“Who is Ron Paul?”
The phrase is scrawled across a stark placard — stuck on a roadside bridge in the heart of liberal Maryland. The sign over the Capital Beltway commands attention from passing commuters through its sheer simplicity and homespun insistence.
And it’s one of hundreds — perhaps thousands — of handmade posters, billboards, bumper stickers and banners that have multiplied around the country, crafted by those who want Rep. Ron Paul of Texas to win the Republican nomination for president.
Mr. Paul appears today at the National Press Club to discuss the state of his campaign finances. He has raised $8.3 million this year, according to numbers released Monday by the Federal Election Commission.
But money alone is not driving the campaign. It’s zeal and spunk, perhaps.
The mother of all Ron Paul signs went up Friday outside the Desert Star Ranch Truck Stop, about 50 miles north of Barstow, Calif. Built by nine volunteers from plywood and paint, the monster message — reading “Ron Paul Revolution” — is 10 feet tall and 48 feet long.
The intrepid craftsmen claim it’s the largest campaign sign in the nation, hammered together from 19 sheets of plywood and support posts donated by the locals. The grass-roots team has since built three more billboard-sized offerings reading “Ron Paul: Truth, Freedom, Justice.”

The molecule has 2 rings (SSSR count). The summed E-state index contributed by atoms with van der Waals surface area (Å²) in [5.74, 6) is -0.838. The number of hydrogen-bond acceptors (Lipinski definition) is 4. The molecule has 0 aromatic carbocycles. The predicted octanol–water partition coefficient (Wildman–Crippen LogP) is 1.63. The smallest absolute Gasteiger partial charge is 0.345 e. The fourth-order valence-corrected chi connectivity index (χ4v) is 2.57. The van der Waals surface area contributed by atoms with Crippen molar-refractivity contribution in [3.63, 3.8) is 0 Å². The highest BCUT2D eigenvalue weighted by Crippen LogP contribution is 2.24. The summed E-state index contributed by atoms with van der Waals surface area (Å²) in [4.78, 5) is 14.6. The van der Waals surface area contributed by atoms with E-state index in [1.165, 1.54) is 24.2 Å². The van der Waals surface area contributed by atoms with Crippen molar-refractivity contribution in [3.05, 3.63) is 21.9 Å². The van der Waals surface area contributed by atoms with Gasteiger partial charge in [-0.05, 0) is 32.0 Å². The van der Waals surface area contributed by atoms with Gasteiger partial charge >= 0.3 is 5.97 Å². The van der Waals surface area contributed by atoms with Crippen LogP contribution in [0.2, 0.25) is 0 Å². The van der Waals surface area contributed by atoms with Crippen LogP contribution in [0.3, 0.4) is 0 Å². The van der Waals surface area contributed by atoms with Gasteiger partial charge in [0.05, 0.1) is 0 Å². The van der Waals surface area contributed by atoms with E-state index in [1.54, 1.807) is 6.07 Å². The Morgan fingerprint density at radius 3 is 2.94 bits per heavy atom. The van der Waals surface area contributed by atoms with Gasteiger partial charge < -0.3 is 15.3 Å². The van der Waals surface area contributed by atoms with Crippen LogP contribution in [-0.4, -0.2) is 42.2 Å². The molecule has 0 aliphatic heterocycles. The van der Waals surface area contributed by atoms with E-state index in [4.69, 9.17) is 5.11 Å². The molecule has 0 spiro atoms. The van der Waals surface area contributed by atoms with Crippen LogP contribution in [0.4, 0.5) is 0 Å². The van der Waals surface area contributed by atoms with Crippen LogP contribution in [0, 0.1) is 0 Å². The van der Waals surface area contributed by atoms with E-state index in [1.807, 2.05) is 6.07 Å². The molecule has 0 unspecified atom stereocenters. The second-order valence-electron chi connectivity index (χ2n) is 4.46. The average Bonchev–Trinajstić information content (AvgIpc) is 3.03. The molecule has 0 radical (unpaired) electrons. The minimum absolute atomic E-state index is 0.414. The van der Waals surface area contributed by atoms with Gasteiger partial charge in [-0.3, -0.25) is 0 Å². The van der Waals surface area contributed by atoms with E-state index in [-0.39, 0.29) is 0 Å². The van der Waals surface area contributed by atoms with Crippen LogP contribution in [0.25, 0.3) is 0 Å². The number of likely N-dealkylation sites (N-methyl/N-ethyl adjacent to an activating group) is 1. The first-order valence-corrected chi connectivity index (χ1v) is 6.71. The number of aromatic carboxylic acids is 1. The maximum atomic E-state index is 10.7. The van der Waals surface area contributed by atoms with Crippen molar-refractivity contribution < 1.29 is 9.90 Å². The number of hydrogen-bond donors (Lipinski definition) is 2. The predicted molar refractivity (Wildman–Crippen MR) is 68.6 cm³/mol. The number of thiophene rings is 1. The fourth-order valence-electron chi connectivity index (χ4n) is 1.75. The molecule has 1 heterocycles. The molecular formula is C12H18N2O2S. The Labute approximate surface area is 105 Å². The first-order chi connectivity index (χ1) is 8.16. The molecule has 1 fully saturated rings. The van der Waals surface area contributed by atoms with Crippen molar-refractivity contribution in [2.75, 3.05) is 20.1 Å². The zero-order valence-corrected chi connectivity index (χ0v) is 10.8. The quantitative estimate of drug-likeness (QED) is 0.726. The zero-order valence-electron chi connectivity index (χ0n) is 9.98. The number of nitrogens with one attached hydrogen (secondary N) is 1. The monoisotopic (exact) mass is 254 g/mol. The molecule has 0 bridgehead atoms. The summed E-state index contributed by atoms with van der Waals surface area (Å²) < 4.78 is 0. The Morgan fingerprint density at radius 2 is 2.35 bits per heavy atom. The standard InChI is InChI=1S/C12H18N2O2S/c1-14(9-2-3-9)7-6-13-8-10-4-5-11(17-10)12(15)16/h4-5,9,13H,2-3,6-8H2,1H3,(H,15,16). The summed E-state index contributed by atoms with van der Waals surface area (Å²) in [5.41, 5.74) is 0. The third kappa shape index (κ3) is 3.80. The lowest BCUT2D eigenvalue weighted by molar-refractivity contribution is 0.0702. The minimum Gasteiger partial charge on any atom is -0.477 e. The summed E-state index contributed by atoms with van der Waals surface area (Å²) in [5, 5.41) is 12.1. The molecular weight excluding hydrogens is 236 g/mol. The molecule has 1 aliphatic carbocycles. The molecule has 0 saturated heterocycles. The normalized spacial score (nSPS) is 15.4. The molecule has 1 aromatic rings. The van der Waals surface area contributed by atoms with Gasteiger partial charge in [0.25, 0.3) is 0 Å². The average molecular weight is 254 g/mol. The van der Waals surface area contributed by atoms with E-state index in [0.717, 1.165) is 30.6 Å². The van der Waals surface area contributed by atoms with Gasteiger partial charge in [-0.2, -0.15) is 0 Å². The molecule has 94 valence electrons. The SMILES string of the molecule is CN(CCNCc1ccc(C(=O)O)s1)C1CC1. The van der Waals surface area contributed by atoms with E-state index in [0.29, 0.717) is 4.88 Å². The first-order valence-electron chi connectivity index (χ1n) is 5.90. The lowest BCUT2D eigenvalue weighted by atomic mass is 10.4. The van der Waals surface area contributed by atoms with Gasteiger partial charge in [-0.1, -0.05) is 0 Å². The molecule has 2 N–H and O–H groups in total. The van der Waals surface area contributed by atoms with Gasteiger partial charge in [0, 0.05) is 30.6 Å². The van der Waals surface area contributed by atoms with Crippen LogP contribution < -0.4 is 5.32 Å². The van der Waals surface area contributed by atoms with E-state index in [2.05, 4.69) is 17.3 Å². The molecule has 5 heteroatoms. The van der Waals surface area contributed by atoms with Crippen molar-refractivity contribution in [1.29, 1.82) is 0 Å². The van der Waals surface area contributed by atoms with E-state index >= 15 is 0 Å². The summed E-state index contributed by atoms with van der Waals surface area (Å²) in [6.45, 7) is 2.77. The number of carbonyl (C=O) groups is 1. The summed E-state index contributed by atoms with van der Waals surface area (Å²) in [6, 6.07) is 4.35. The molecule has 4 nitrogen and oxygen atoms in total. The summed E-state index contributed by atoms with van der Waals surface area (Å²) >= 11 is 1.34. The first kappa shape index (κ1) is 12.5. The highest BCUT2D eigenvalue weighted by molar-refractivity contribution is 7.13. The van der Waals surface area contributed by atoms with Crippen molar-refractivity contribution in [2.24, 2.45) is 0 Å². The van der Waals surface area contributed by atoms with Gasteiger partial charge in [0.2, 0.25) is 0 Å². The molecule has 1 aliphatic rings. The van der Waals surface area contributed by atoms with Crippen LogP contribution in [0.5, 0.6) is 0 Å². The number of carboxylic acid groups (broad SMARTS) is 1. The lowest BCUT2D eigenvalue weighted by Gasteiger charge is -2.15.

“We’re enthusiastic, every one of us. And that enthusiasm is multiplying exponentially from person to person. It’s snowballing,” said Robert Terhune, spokesman for Nevadans for Ron Paul in Reno, where Mr. Paul recently won a straw poll conducted by the Conservative Leadership Conference.
“I used to be a nonpartisan kind of guy. Then I found out what Ron Paul stood for, and I had to be a part of it,” Mr. Terhune said. “Making our own signs saves money. And it sure gets the message out.”
The self-proclaimed “Paulites” have also flocked online, particularly to YouTube, where Ron Paul videos — not to mention anti-Ron Paul videos — are popular fare.
Sign-making parties are a mainstay among loyalists in New Hampshire, Alaska, Nevada, Washington, Wisconsin, Iowa and Florida. So many signs have been posted around Orlando, in fact, that local officials issue citations to Paul fans, who insist on their right to free speech — even in public areas that ban signs of any sort.
Their messages are straightforward: “Ron Paul is Cool,” “RP 2008,” “Ron Paul needs you.”
Mr. Paul’s campaign handlers are delighted.
“This is the work of independent supporters across the country. The depths of real grass-roots support and real passion continues to amaze us. We’re convinced there’s something special going on,” said Jesse Benton, communications director for Ron Paul 2008, based in Virginia.
“Our fundraising is healthy. With the help of our volunteers, we’re up for the challenge, for the nomination. We’re serious,” Mr. Benton added.